ISLAMABAD: A “sorry state of human rights” in Indian-held Kashmir denying civilians an access food, medicine and emergency care services, could lead to a severe human catastrophe, Pakistan warned.
“With continued curfew in the valley resulting in a shortage of food, there is going be a big human tragedy,” said Foreign Office Spokesman Nafees Zakaria during a weekly press briefing on Thursday.
Mr Zakaria urged the international community to take “not just notice, but also steps” to avert the possible disaster in Kashmir.
Indian security forces were involved in the genocide of innocent Kashmiris, who were being killed and injured every day , he said.
The number of deaths in the held Kashmir during the last three months has gone up to more than 100 with 15,000 injured, he added.
Some 850 civilians received eyes injuries due to pellet gun wounds, leaving another 160 completely blind.
The FO spokesman said that not allowing people in the held Kashmir to offer Friday prayers in mosques was “deplorable”.
On India’s claim of surgical strikes in Pakistani side of Kashmir, Mr Zakaria said the United Nations Military Observers Group in India and Pakistan (UNMOGIP) found no evidence of such so-called strikes.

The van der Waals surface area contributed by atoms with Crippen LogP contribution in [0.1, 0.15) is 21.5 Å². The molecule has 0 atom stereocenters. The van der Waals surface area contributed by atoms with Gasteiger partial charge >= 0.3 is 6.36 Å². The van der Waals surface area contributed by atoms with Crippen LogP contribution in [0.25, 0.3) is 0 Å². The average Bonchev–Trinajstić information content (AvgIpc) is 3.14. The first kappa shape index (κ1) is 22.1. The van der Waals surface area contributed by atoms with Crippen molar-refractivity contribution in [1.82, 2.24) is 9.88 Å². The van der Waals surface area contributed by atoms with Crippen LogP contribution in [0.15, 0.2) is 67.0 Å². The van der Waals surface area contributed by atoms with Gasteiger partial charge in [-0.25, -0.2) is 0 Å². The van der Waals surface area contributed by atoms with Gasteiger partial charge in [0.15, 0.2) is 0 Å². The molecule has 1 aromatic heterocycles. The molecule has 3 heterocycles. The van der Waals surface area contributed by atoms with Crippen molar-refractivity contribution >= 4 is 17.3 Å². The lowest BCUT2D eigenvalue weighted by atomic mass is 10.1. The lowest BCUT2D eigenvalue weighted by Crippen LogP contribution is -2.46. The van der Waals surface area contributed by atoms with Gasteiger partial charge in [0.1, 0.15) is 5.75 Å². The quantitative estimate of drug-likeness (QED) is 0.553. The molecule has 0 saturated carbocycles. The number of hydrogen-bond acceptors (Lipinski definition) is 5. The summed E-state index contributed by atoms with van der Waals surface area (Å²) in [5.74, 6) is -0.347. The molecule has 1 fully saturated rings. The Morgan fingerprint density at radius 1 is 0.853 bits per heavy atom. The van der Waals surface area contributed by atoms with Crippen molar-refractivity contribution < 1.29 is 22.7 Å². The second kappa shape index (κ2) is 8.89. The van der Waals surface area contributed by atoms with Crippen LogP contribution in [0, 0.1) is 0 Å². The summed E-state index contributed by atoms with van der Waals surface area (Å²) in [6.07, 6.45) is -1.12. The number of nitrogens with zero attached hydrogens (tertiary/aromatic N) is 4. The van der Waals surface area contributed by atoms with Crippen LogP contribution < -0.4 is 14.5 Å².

“The observation of UNMOGIP, which has the mandate to observe activities on Line of Control (LoC), is highly valuable,” he added.
Zakaria stressed that Pakistan had never violated a ceasefire at the border.
“It has always been India that made such violations at the LoC,” he said.
Pakistan has effectively taken the issue of Indian involvement and financing of terror inside its territory on various international forums, he added.
Mr Zakaria said the White House “acted rightly” to reject an Indian-based petition seeking to declare Pakistan a terror state.
He said that Pakistan on Wednesday, during a visit of Prime Minister’s Adviser on Foreign Affairs Sartaj Aziz to Brussels, pledged a $500 million for development projects in Afghanistan since its stability was important for regional peace.